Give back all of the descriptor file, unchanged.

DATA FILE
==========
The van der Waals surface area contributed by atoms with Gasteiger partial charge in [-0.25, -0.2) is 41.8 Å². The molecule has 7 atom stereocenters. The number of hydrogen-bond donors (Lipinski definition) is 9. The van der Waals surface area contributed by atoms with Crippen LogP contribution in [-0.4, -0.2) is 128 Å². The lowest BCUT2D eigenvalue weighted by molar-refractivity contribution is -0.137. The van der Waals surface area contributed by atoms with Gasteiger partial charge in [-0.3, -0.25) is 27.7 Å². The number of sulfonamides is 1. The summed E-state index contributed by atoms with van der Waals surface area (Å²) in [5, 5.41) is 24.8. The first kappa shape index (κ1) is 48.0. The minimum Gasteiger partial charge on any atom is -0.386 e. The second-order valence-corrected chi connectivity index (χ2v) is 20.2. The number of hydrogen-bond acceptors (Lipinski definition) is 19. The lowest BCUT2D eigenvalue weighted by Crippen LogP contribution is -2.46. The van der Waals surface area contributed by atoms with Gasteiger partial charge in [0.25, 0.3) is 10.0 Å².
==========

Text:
The van der Waals surface area contributed by atoms with Gasteiger partial charge in [-0.25, -0.2) is 41.8 Å². The molecule has 7 atom stereocenters. The number of hydrogen-bond donors (Lipinski definition) is 9. The van der Waals surface area contributed by atoms with Crippen LogP contribution in [-0.4, -0.2) is 128 Å². The lowest BCUT2D eigenvalue weighted by molar-refractivity contribution is -0.137. The van der Waals surface area contributed by atoms with Gasteiger partial charge in [-0.3, -0.25) is 27.7 Å². The number of sulfonamides is 1. The summed E-state index contributed by atoms with van der Waals surface area (Å²) in [5, 5.41) is 24.8. The first kappa shape index (κ1) is 48.0. The minimum Gasteiger partial charge on any atom is -0.386 e. The second-order valence-corrected chi connectivity index (χ2v) is 20.2. The number of hydrogen-bond acceptors (Lipinski definition) is 19. The lowest BCUT2D eigenvalue weighted by Crippen LogP contribution is -2.46. The van der Waals surface area contributed by atoms with Gasteiger partial charge in [0.25, 0.3) is 10.0 Å².